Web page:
We’re long past the early days of NLP in the first search engine and spell-check. Now an essential component of contract management, NLP is going to have an increasing influence on the way you do legal.
Natural Language Processing (NLP) has been part of your life since the early 1990s. Spell check and simple searches (remember Ask Jeeves?) was one of the first applications, now it’s omnipresent. Email, Alexa, Siri, chatbots, search results, translations – almost everything you do online has some form of NLP involved.
NLP is a facet of Artificial Intelligence that helps computers understand, decipher, translate and extract meaning from human language. Learning words is easy for computers; it’s understanding meaning, context, and sentiment where the challenges occur.
When we speak human-to-human there are multiple factors beyond simply words – intonation, sentiment, volume, body language, to name just a few. That’s why often that seemingly snarky email from Claire can be so easily misinterpreted.
When it comes to legal – a sector that is founded on a love of language and where the most minute ambiguity can mean the difference between winning and losing a case – NLP has never been so prevalent or so important. A recent report by research firm MarketsandMarkets predicts that the NLP market will reach $2.64 billion by 2024.
But what’s driving this market growth and what’s next for NLP and legal? Here are five NLP trends worth watching:
Chatbots: back in 2011 Gartner predicted that by this year, 85% of customer service would be done without human interaction. The jury is still out on whether that prediction has come true. But one thing we can sure of is the rise of chatbots – those annoying boxes that pop up when you go on to your bank, or a sales-led website asking if you’d like to ‘chat now.’ The Law Society is already running articles about how chatbots can increase your business, either by helping those people who can’t speak directly to a lawyer for minor issues, for legal research purposes, or to help streamline client-enquires and filter them to the right attorney.
Answers, not results: no doubt you’re already using a contract management system that involves some level of NLP (and if not, why not?). But when we search for terms or clauses, the NLP unleashes results, not answers. It delivers a stream of information – much like Google before its Google Quick Answers was developed – which then requires human intelligence to decipher and sort through to discover the answer to the question. NLP is developing at such a rate that it will be delivering answers to our questions, not just all the information that it thinks might be relevant. From a legal perspective, obviously, this has pros and cons for areas like E-Discovery, where less information isn’t always an advantage, but from an efficiency perspective, it could be a huge business advantage.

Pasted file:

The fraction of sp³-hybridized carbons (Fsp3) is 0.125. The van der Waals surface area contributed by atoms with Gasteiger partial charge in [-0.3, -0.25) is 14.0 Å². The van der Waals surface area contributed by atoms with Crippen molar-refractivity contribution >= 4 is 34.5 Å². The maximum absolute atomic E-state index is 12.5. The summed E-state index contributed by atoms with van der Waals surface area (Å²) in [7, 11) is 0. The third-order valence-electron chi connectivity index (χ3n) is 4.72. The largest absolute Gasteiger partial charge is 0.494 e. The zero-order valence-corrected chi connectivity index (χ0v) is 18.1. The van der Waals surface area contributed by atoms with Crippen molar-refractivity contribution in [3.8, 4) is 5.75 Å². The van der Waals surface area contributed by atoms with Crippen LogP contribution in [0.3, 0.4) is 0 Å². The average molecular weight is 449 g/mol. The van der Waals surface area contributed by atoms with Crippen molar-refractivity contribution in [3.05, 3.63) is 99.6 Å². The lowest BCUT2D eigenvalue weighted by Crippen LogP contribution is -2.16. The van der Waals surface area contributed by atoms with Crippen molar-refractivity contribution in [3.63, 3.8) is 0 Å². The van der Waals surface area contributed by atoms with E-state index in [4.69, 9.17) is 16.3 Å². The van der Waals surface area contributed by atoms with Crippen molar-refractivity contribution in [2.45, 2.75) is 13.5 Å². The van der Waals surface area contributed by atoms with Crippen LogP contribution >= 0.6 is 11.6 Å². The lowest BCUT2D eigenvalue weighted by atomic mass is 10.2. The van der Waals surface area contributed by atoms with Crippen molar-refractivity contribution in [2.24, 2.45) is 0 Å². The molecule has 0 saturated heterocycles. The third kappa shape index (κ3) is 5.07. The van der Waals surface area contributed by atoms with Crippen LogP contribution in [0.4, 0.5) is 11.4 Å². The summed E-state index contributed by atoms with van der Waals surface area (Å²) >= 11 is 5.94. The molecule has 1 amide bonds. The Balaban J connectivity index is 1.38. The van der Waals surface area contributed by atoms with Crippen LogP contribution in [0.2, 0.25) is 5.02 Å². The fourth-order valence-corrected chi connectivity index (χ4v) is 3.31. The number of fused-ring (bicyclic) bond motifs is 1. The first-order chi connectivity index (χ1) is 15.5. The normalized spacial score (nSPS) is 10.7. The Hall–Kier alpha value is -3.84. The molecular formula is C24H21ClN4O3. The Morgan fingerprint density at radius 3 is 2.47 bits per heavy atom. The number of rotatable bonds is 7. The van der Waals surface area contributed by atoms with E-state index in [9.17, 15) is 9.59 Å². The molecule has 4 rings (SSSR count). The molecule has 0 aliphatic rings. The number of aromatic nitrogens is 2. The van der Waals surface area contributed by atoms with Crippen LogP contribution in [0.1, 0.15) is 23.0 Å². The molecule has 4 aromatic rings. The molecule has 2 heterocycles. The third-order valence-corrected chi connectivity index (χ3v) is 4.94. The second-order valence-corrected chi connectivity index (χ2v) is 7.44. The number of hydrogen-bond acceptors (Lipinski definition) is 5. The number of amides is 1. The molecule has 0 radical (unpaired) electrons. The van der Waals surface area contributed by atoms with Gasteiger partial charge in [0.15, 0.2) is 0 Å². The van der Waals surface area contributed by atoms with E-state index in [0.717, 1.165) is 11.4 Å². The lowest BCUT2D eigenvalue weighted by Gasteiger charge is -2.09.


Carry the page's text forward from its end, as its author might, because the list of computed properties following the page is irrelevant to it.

Company sentiment analysis. due diligence is a laborious, often expensive and always a tedious necessary evil. One of the challenges is that the business landscape is a constantly moving beast; what’s part of your CSR program one day is greenwashing the next. Getting this level of detail in real-time during the process is challenging and yet could impact any possible sale. NLP will become more and more essential for law firms conducting due diligence and accessing market sentiment through news, social, and markets that could have a potentially huge impact on share or sales prices in real-time. This means GCs and law firms are fully prepped to give up-to-the-minute advice to impact strategic decisions.
More complex questions solved: as HBR says, answering one simple question – ‘Who are my customers?’ – is relatively easy for NLP. But answering more complex, layered questions – ‘Who is my best customer in the northwest for contract management’ – is an altogether more challenging prospect. The algorithm needs to understand a definition of ‘best,’ have a concept of what region constitutes the North West, and know what products make up a contract management offering. According to HBR, just adding one facet to the query increases the complexity exponentially. Over the next several years this will change dramatically. Data scientists already have multitask question-answering models, which means they can tackle layered questions and complete tasks that haven’t been seen before or are not trained to do.
It’s all about Sesame Street: without going deep tech, there have been a couple of advances in NLP over the past two years that will have a long-lasting impact. BERT (Biodirectional Encoder Representations from Transformers) contextualizes words – i.e. it checks the words around a given word to ensure the correct understanding. ERNIE (Enhanced Representation through KNowledge IntEgration), combines BERT with other outside information, such as encyclopaedias, news sites, and online forums. This means the NLP also uses other external information to make better sense of language. For legal, this means a leap in accuracy in understanding terms, clauses and conditions. It also means greater efficiencies – faster time to read documents, more accurately with less human intervention – and therefore the ability to offer clients in-depth strategic legal counsel, not just document review.
The jury isn’t out on how important NLP is going to be to your organization. It’s back and it has given the final verdict. NLP is an integral part of our lives and the law. Given the progression we’ve seen in the past two years alone, this symbiotic relationship is only going to become deeper, changing the way legal operates.
For information on how Exigent maximizes the benefits of NLP within its own Machine Learning and Contract Management Solution, click here.